Researchers show how the toxin Vc1.1 inhibits neuronal calcium channels to reduce neuropathic pain
The venom from marine cone snails, used to immobilize prey, contains numerous peptides called conotoxins, some of which can act as painkillers in mammals. A recent study in The Journal of General Physiology provides new insight into the mechanisms by which one conotoxin, Vc1.1, inhibits pain.
This schematic shows the proposed mechanism by which the cone snail venom Vc1.1 reduces pain sensation through indirect inhibition of R-type (Cav2.3) neuronal voltage-gated calcium channels.
Credit: Rittenhouse, 2014
The findings help explain the analgesic powers of this naturally occurring toxin and could eventually lead to the development of synthetic forms of Vc1.1 to treat certain types of neuropathic pain in humans.
Neuropathic pain, a form of chronic pain that occurs in conjunction with injury to—or dysfunction of—the nervous system, can be debilitating and difficult to treat, and the medical community is eager to find better methods to minimize what can be a serious condition.
Neuropathic pain is associated with changes in the transmission of signals between neurons, a process that depends on several types of voltage-gated calcium channels (VGCCs). However, given the importance of these VGCCs in mediating normal neurotransmission, using them as a pharmacological target against neuropathic pain could potentially lead to undesirable side effects.
In previous studies, David Adams and colleagues from RMIT University in Melbourne showed that Vc1.1 acted against neuropathic pain in mice; they found that, rather than acting directly to block VGCCs, Vc1.1 acts through GABA type B (GABAB) receptors to inhibit N-type (Cav2.2) channels.
Now, Adams and colleagues show that Vc1.1 also acts through GABAB receptors to inhibit a second, mysterious class of neuronal VGCCs that have been implicated in pain signaling but have not been well understood—R-type (Cav2.3) channels. Their new findings not only help solve the mystery of Cav2.3 function, but identify them as targets for analgesic conotoxins.
About The Journal of General Physiology
Founded in 1918, The Journal of General Physiology (JGP) is published by The Rockefeller University Press. All editorial decisions on manuscripts submitted are made by active scientists in conjunction with our in-house scientific editor. JGP content is posted to PubMed Central, where it is available to the public for free six months after publication. Authors retain copyright of their published works and third parties may reuse the content for non-commercial purposes under a creative commons license. For more information, please visit http://www.jgp.org.
Research reported in the press release was supported by the National Health and Medical Research Council.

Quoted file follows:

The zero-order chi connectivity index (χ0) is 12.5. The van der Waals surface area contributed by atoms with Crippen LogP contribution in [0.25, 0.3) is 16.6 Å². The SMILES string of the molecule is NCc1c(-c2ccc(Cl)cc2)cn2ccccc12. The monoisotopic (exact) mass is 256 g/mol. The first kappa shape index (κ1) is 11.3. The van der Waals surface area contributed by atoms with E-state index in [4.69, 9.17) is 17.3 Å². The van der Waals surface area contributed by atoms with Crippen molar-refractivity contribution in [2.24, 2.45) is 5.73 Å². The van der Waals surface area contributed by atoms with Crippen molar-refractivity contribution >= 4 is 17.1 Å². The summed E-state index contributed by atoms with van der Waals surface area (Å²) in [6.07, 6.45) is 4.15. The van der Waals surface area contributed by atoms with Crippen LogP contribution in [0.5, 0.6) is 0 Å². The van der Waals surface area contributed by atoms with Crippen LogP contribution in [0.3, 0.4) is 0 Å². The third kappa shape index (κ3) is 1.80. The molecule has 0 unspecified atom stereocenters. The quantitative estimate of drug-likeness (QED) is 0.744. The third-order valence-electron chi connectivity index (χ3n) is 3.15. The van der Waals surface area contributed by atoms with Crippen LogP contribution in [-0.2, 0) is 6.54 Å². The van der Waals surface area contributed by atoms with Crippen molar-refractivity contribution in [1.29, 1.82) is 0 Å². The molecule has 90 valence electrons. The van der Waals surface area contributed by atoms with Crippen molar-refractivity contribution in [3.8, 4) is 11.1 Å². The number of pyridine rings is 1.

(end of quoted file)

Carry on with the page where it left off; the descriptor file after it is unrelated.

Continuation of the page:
Rita Sullivan King | Eurek Alert!
Novel mechanisms of action discovered for the skin cancer medication Imiquimod
21.10.2016 | Technische Universität München
Second research flight into zero gravity
21.10.2016 | Universität Zürich
Researchers from the Institute for Quantum Computing (IQC) at the University of Waterloo led the development of a new extensible wiring technique capable of controlling superconducting quantum bits, representing a significant step towards to the realization of a scalable quantum computer.
"The quantum socket is a wiring method that uses three-dimensional wires based on spring-loaded pins to address individual qubits," said Jeremy Béjanin, a PhD...
In a paper in Scientific Reports, a research team at Worcester Polytechnic Institute describes a novel light-activated phenomenon that could become the basis for applications as diverse as microscopic robotic grippers and more efficient solar cells.
A research team at Worcester Polytechnic Institute (WPI) has developed a revolutionary, light-activated semiconductor nanocomposite material that can be used...
By forcefully embedding two silicon atoms in a diamond matrix, Sandia researchers have demonstrated for the first time on a single chip all the components needed to create a quantum bridge to link quantum computers together.
"People have already built small quantum computers," says Sandia researcher Ryan Camacho. "Maybe the first useful one won't be a single giant quantum computer...
COMPAMED has become the leading international marketplace for suppliers of medical manufacturing. The trade fair, which takes place every November and is co-located to MEDICA in Dusseldorf, has been steadily growing over the past years and shows that medical technology remains a rapidly growing market.
In 2016, the joint pavilion by the IVAM Microtechnology Network, the Product Market “High-tech for Medical Devices”, will be located in Hall 8a again and will...
'Ferroelectric' materials can switch between different states of electrical polarization in response to an external electric field. This flexibility means they show promise for many applications, for example in electronic devices and computer memory. Current ferroelectric materials are highly valued for their thermal and chemical stability and rapid electro-mechanical responses, but creating a material that is scalable down to the tiny sizes needed for technologies like silicon-based semiconductors (Si-based CMOS) has proven challenging.
Now, Hiroshi Funakubo and co-workers at the Tokyo Institute of Technology, in collaboration with researchers across Japan, have conducted experiments to...
14.10.2016 | Event News
14.10.2016 | Event News
12.10.2016 | Event News
21.10.2016 | Health and Medicine
21.10.2016 | Information Technology
21.10.2016 | Materials Sciences